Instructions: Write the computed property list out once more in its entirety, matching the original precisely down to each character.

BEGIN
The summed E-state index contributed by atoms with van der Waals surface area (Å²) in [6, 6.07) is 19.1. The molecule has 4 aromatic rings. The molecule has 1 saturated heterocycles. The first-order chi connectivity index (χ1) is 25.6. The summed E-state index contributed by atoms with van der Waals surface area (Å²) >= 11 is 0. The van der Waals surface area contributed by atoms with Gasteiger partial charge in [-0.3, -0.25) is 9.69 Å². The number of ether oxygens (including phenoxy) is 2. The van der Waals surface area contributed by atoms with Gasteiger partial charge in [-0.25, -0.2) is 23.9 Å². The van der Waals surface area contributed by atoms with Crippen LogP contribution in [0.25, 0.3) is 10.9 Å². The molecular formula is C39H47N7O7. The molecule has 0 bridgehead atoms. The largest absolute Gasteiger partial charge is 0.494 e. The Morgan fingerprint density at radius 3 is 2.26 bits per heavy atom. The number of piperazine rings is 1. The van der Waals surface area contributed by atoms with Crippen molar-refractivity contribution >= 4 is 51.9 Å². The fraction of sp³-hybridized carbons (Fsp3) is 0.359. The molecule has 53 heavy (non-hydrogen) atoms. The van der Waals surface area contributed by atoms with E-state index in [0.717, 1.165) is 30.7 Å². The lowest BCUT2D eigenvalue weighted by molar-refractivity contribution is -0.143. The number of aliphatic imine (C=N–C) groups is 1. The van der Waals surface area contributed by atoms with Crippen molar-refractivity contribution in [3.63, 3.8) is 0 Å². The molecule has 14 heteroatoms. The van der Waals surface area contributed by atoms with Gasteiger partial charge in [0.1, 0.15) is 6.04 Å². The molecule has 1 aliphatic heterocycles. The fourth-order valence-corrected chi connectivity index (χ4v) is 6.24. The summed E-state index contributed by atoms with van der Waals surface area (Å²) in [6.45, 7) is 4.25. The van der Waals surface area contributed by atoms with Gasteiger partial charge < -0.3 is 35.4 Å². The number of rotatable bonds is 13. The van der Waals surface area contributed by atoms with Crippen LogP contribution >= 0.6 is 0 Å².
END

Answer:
The summed E-state index contributed by atoms with van der Waals surface area (Å²) in [6, 6.07) is 19.1. The molecule has 4 aromatic rings. The molecule has 1 saturated heterocycles. The first-order chi connectivity index (χ1) is 25.6. The summed E-state index contributed by atoms with van der Waals surface area (Å²) >= 11 is 0. The van der Waals surface area contributed by atoms with Gasteiger partial charge in [-0.3, -0.25) is 9.69 Å². The number of ether oxygens (including phenoxy) is 2. The van der Waals surface area contributed by atoms with Gasteiger partial charge in [-0.25, -0.2) is 23.9 Å². The van der Waals surface area contributed by atoms with Crippen LogP contribution in [0.25, 0.3) is 10.9 Å². The molecular formula is C39H47N7O7. The molecule has 0 bridgehead atoms. The largest absolute Gasteiger partial charge is 0.494 e. The Morgan fingerprint density at radius 3 is 2.26 bits per heavy atom. The number of piperazine rings is 1. The van der Waals surface area contributed by atoms with Crippen molar-refractivity contribution >= 4 is 51.9 Å². The fraction of sp³-hybridized carbons (Fsp3) is 0.359. The molecule has 53 heavy (non-hydrogen) atoms. The van der Waals surface area contributed by atoms with E-state index in [0.717, 1.165) is 30.7 Å². The lowest BCUT2D eigenvalue weighted by molar-refractivity contribution is -0.143. The number of aliphatic imine (C=N–C) groups is 1. The van der Waals surface area contributed by atoms with Crippen molar-refractivity contribution in [3.63, 3.8) is 0 Å². The molecule has 14 heteroatoms. The van der Waals surface area contributed by atoms with Gasteiger partial charge in [0.1, 0.15) is 6.04 Å². The molecule has 1 aliphatic heterocycles. The fourth-order valence-corrected chi connectivity index (χ4v) is 6.24. The summed E-state index contributed by atoms with van der Waals surface area (Å²) in [6.45, 7) is 4.25. The van der Waals surface area contributed by atoms with Gasteiger partial charge < -0.3 is 35.4 Å². The number of rotatable bonds is 13. The van der Waals surface area contributed by atoms with Crippen LogP contribution >= 0.6 is 0 Å².